RISHI Sunak's offer of £350 to help with rising living costs will be cold comfort to families in poverty already struggling to keep warm, a York charity warns.

The independent Joseph Rowntree Foundation said the support would not get people through the coming weeks, with inflation also set to rise at more than double the rate of benefits.

Regulator Ofgem announced today, Thursday, that the new energy bill price cap will rise by 54 per cent per cent from April.

This means annual energy prices will rise by £693 for millions of households after Ofgem hiked the price cap on bills to £1,971.

The Chancellor said the majority of households would receive £350 of support through council tax rebates for households in bands A to D and an upfront discount on bills.

Mr Sunak told MPs the price cap meant the impact of soaring gas prices had fallen mainly on energy companies so far, causing some suppliers to fold.

He said it was 'not sustainable to keep holding the price of energy artificially low', but the Government could 'take the sting out of a significant price shock for millions of families' by ensuring the increase in prices was smaller initially and spread over a longer period.

Those eligible will get a £150 discount on their council tax bill in April, and a further rebate of £200 in October off their energy bills.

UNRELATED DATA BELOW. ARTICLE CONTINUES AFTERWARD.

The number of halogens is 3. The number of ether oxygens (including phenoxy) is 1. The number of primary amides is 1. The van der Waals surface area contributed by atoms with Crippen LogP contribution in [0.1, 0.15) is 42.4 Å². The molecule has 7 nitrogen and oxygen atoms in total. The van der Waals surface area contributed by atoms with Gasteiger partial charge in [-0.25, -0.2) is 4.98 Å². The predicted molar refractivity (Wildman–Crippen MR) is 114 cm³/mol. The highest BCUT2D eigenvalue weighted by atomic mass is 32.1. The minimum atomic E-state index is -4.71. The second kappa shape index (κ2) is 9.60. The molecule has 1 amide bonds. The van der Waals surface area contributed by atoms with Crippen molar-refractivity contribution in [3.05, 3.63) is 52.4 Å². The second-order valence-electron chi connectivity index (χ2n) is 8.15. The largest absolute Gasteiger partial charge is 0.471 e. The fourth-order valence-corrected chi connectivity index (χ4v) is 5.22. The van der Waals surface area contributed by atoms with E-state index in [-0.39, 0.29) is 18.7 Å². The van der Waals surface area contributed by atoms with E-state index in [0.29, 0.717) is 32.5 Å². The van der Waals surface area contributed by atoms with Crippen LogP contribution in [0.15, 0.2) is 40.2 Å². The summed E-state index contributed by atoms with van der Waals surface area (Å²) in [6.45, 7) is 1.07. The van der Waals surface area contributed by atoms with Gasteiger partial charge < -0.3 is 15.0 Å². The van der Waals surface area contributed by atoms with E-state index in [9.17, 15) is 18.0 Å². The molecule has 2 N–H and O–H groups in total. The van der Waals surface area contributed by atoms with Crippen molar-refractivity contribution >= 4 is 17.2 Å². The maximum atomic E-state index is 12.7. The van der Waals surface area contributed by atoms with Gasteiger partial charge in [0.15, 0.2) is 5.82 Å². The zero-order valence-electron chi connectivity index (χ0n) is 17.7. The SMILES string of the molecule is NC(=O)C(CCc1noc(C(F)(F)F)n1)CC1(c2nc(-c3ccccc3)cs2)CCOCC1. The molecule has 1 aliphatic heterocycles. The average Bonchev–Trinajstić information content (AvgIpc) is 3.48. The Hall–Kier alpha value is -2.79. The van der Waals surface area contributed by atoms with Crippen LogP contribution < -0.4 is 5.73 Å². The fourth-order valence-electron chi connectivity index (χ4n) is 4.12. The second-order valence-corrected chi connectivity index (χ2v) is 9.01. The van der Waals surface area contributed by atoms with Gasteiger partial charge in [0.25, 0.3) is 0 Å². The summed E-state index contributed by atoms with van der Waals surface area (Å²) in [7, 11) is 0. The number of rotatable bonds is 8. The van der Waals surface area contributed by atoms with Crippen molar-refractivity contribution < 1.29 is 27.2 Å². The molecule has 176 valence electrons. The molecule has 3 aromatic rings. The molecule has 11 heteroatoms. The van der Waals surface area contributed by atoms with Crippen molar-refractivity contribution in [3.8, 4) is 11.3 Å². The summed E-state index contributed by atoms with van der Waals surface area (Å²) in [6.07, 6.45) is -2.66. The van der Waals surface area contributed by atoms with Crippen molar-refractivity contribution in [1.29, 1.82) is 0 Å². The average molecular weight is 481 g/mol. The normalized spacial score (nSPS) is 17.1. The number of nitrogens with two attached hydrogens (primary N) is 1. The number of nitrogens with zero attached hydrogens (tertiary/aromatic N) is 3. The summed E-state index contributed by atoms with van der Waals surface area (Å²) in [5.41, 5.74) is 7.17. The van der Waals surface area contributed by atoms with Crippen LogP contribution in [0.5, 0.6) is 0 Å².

The £200 rebate will be repaid over five years in instalments of £40, Mr Sunak said.

The chancellor said the plan will provide 28 million households 'with at least £200' and 'tens of millions of hardworking families' will have £350 more in their pockets.

But Katie Schmuecker, the JRF's deputy director of policy and partnerships, said: “The Chancellor has offered cold comfort to families in poverty, who are already rationing what they can spend on essentials such as heating and food.

"These families are now expected to find at least half of the eye watering increases in energy bills, when many are already getting into debt to keep their houses warm and food on the table.

“Three quarters of those who can claim the enhanced support are not in poverty. Meanwhile inflation is set to rise at more than double the rate of benefits. This support will not get people through the next few months and it will not protect those most at risk of hardship.

“People in poverty are hit hardest by all these pressures because our social security system is simply not offering adequate support, and until that changes they will continue to be exposed to every economic shock.

“The Chancellor has made his choice, the harder choices will now be coming for those who still can’t afford essentials for themselves and their families.”

TUC General Secretary Frances O’Grady said the move was 'hopelessly inadequate', and a stop gap measures instead of fixing the big problems.

“Ministers should be getting urgent help to families that need it most through raising universal credit. And we need a windfall tax on the excessive profits from North Sea gas to cut bills and boost investment in affordable energy.”